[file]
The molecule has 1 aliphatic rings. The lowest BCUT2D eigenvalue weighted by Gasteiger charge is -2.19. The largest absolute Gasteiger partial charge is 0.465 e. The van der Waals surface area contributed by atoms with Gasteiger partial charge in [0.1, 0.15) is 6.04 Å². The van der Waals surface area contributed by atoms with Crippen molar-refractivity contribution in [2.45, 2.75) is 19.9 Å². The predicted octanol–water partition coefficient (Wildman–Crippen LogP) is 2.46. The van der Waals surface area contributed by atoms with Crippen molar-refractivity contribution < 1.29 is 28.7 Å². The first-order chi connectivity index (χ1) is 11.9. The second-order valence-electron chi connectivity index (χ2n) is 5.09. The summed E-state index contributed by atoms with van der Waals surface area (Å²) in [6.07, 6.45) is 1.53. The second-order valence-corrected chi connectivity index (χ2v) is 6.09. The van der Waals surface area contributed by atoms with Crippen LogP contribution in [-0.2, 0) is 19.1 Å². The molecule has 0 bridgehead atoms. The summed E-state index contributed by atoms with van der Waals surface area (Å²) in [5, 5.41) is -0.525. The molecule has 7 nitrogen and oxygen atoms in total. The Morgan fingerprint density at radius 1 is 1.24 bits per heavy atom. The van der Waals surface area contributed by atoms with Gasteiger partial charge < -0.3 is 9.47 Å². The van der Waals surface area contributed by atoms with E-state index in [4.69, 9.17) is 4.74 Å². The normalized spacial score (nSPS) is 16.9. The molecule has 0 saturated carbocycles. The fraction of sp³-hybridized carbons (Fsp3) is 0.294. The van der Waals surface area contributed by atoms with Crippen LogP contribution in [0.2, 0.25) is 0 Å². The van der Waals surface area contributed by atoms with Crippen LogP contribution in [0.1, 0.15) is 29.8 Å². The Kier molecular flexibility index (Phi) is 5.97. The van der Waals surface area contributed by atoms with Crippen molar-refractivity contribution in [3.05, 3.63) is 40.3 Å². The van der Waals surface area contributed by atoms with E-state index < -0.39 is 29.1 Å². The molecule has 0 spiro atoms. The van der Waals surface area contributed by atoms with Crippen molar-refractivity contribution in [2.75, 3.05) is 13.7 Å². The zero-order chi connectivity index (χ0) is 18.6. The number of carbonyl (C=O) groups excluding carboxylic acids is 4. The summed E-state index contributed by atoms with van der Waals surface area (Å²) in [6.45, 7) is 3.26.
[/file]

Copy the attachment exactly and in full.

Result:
The molecule has 1 aliphatic rings. The lowest BCUT2D eigenvalue weighted by Gasteiger charge is -2.19. The largest absolute Gasteiger partial charge is 0.465 e. The van der Waals surface area contributed by atoms with Gasteiger partial charge in [0.1, 0.15) is 6.04 Å². The van der Waals surface area contributed by atoms with Crippen molar-refractivity contribution in [2.45, 2.75) is 19.9 Å². The predicted octanol–water partition coefficient (Wildman–Crippen LogP) is 2.46. The van der Waals surface area contributed by atoms with Crippen molar-refractivity contribution < 1.29 is 28.7 Å². The first-order chi connectivity index (χ1) is 11.9. The second-order valence-electron chi connectivity index (χ2n) is 5.09. The summed E-state index contributed by atoms with van der Waals surface area (Å²) in [6.07, 6.45) is 1.53. The second-order valence-corrected chi connectivity index (χ2v) is 6.09. The van der Waals surface area contributed by atoms with Crippen LogP contribution in [-0.2, 0) is 19.1 Å². The molecule has 0 bridgehead atoms. The summed E-state index contributed by atoms with van der Waals surface area (Å²) in [5, 5.41) is -0.525. The molecule has 7 nitrogen and oxygen atoms in total. The Morgan fingerprint density at radius 1 is 1.24 bits per heavy atom. The van der Waals surface area contributed by atoms with Gasteiger partial charge < -0.3 is 9.47 Å². The van der Waals surface area contributed by atoms with E-state index in [4.69, 9.17) is 4.74 Å². The normalized spacial score (nSPS) is 16.9. The molecule has 0 saturated carbocycles. The fraction of sp³-hybridized carbons (Fsp3) is 0.294. The van der Waals surface area contributed by atoms with Crippen LogP contribution in [0.2, 0.25) is 0 Å². The van der Waals surface area contributed by atoms with Crippen LogP contribution in [0.1, 0.15) is 29.8 Å². The Kier molecular flexibility index (Phi) is 5.97. The van der Waals surface area contributed by atoms with Crippen molar-refractivity contribution in [3.05, 3.63) is 40.3 Å². The van der Waals surface area contributed by atoms with E-state index < -0.39 is 29.1 Å². The molecule has 0 spiro atoms. The van der Waals surface area contributed by atoms with Crippen molar-refractivity contribution in [2.75, 3.05) is 13.7 Å². The zero-order chi connectivity index (χ0) is 18.6. The number of carbonyl (C=O) groups excluding carboxylic acids is 4. The summed E-state index contributed by atoms with van der Waals surface area (Å²) in [6.45, 7) is 3.26.